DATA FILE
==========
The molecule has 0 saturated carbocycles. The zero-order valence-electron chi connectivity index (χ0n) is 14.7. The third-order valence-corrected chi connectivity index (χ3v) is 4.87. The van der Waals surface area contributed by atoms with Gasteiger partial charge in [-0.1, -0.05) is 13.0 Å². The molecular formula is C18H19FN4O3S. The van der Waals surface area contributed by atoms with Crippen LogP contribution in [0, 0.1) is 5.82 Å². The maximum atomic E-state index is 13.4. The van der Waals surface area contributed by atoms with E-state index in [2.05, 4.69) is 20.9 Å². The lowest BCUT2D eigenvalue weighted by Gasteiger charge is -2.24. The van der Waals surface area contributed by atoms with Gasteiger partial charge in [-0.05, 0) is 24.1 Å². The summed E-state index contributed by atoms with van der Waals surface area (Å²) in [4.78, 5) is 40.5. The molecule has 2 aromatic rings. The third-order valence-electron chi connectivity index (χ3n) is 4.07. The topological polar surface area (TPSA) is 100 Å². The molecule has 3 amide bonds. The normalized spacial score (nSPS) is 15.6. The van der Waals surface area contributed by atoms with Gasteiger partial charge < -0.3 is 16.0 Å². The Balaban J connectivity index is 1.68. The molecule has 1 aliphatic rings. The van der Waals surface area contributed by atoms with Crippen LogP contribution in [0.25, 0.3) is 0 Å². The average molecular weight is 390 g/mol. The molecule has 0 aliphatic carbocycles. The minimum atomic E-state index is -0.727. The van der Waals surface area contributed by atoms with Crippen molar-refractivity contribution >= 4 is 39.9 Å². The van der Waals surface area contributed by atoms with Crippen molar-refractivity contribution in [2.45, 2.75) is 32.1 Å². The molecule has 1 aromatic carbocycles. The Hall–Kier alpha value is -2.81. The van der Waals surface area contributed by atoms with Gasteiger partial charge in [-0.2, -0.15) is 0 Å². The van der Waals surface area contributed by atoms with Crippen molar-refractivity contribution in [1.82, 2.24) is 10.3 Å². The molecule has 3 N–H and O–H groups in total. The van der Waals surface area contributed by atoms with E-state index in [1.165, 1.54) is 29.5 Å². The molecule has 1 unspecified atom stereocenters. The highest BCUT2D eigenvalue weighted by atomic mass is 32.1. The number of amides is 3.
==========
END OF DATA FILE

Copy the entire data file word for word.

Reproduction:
The molecule has 0 saturated carbocycles. The zero-order valence-electron chi connectivity index (χ0n) is 14.7. The third-order valence-corrected chi connectivity index (χ3v) is 4.87. The van der Waals surface area contributed by atoms with Gasteiger partial charge in [-0.1, -0.05) is 13.0 Å². The molecular formula is C18H19FN4O3S. The van der Waals surface area contributed by atoms with Crippen LogP contribution in [0, 0.1) is 5.82 Å². The maximum atomic E-state index is 13.4. The van der Waals surface area contributed by atoms with E-state index in [2.05, 4.69) is 20.9 Å². The lowest BCUT2D eigenvalue weighted by Gasteiger charge is -2.24. The van der Waals surface area contributed by atoms with Gasteiger partial charge in [-0.05, 0) is 24.1 Å². The summed E-state index contributed by atoms with van der Waals surface area (Å²) in [4.78, 5) is 40.5. The molecule has 2 aromatic rings. The third-order valence-electron chi connectivity index (χ3n) is 4.07. The topological polar surface area (TPSA) is 100 Å². The molecule has 3 amide bonds. The normalized spacial score (nSPS) is 15.6. The van der Waals surface area contributed by atoms with Gasteiger partial charge < -0.3 is 16.0 Å². The Balaban J connectivity index is 1.68. The molecule has 1 aliphatic rings. The van der Waals surface area contributed by atoms with Crippen LogP contribution in [0.25, 0.3) is 0 Å². The average molecular weight is 390 g/mol. The molecule has 0 aliphatic carbocycles. The minimum atomic E-state index is -0.727. The van der Waals surface area contributed by atoms with Crippen molar-refractivity contribution >= 4 is 39.9 Å². The van der Waals surface area contributed by atoms with Crippen molar-refractivity contribution in [2.45, 2.75) is 32.1 Å². The molecule has 1 aromatic carbocycles. The Hall–Kier alpha value is -2.81. The van der Waals surface area contributed by atoms with Gasteiger partial charge in [-0.2, -0.15) is 0 Å². The van der Waals surface area contributed by atoms with Crippen molar-refractivity contribution in [1.82, 2.24) is 10.3 Å². The molecule has 3 N–H and O–H groups in total. The van der Waals surface area contributed by atoms with E-state index in [1.165, 1.54) is 29.5 Å². The molecule has 1 unspecified atom stereocenters. The highest BCUT2D eigenvalue weighted by atomic mass is 32.1. The number of amides is 3.